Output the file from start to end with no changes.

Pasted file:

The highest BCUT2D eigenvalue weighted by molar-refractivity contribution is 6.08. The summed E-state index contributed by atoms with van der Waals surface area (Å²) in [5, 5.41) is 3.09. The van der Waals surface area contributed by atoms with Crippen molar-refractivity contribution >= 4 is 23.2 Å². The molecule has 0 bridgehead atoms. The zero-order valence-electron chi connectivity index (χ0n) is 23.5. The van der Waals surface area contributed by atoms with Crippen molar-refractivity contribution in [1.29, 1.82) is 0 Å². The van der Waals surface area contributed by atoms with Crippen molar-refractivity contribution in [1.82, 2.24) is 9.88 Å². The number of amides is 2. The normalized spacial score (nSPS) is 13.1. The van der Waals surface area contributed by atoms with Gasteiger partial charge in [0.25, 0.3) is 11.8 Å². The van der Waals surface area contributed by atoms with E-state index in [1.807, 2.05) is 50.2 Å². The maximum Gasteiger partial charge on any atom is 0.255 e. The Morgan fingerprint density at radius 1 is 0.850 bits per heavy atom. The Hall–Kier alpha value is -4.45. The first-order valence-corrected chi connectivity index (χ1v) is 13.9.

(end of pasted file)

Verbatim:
The highest BCUT2D eigenvalue weighted by molar-refractivity contribution is 6.08. The summed E-state index contributed by atoms with van der Waals surface area (Å²) in [5, 5.41) is 3.09. The van der Waals surface area contributed by atoms with Crippen molar-refractivity contribution >= 4 is 23.2 Å². The molecule has 0 bridgehead atoms. The zero-order valence-electron chi connectivity index (χ0n) is 23.5. The van der Waals surface area contributed by atoms with Crippen molar-refractivity contribution in [1.29, 1.82) is 0 Å². The van der Waals surface area contributed by atoms with Crippen molar-refractivity contribution in [1.82, 2.24) is 9.88 Å². The number of amides is 2. The normalized spacial score (nSPS) is 13.1. The van der Waals surface area contributed by atoms with Gasteiger partial charge in [0.25, 0.3) is 11.8 Å². The van der Waals surface area contributed by atoms with E-state index in [1.807, 2.05) is 50.2 Å². The maximum Gasteiger partial charge on any atom is 0.255 e. The Morgan fingerprint density at radius 1 is 0.850 bits per heavy atom. The Hall–Kier alpha value is -4.45. The first-order valence-corrected chi connectivity index (χ1v) is 13.9.